In times previous, managers were respected and idealized by those in the political, economic, and societal circles of our country. Employees felt a sense of trust in their managers, and managers a sense of duty to their employees. That feeling has largely dissipated. An increasing number of books, magazine articles, and newspaper columns have been written denigrating the managerial profession, blaming the average manager for the distrust in our political institutions, the collapse of our economic system, and the stresses in our societal compositions. It is not right, it is not accurate, and it is not fair.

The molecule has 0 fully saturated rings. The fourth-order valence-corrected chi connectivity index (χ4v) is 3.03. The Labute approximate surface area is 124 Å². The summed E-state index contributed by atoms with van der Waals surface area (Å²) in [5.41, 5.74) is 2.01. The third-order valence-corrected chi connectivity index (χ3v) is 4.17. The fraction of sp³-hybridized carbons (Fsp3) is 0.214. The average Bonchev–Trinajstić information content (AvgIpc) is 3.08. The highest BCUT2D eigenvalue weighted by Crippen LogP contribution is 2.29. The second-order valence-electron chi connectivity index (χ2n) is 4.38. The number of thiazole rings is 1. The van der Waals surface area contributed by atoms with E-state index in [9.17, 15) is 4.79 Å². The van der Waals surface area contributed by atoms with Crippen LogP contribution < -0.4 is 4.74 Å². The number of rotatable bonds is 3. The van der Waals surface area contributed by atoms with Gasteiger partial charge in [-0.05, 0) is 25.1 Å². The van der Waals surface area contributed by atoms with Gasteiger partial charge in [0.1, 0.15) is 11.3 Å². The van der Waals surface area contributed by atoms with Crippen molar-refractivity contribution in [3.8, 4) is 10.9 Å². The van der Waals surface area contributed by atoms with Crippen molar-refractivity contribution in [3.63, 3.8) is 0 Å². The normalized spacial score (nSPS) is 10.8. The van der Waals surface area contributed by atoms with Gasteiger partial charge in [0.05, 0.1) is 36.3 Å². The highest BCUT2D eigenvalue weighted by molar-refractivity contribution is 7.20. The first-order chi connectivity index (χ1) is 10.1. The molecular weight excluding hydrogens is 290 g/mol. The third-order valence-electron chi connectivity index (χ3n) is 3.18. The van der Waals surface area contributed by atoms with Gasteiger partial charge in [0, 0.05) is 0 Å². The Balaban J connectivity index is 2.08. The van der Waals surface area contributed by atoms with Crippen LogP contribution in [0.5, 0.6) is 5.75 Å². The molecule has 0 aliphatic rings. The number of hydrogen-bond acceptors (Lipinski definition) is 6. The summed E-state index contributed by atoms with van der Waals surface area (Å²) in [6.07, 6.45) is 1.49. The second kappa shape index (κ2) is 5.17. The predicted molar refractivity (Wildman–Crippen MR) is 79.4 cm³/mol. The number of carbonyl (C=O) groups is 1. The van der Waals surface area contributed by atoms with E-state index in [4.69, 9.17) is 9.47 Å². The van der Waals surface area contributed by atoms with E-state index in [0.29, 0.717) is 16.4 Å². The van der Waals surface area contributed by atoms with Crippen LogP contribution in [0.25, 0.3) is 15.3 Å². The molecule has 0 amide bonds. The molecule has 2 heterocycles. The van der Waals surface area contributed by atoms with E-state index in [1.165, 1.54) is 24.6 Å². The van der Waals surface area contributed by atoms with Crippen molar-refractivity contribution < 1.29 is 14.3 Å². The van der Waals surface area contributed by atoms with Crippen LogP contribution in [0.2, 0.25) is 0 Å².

The Good Manager: A Guide for the Twenty-First Century Managerpresents the six key attributes of a good manager. The most important attribute – the one that will most likely determine your success or failure as a manager – is the ability to be a good person, one who lives a decent and honorable life, who is incredibly kindhearted, controls the most destructive human emotions, tells the truth, does what’s right, and always looks for the good along the road of life. The Good Manager teaches the fundamentals of management by illustrating how a decent and honorable person can move along the intellectual/moral spectrum to become a good manager.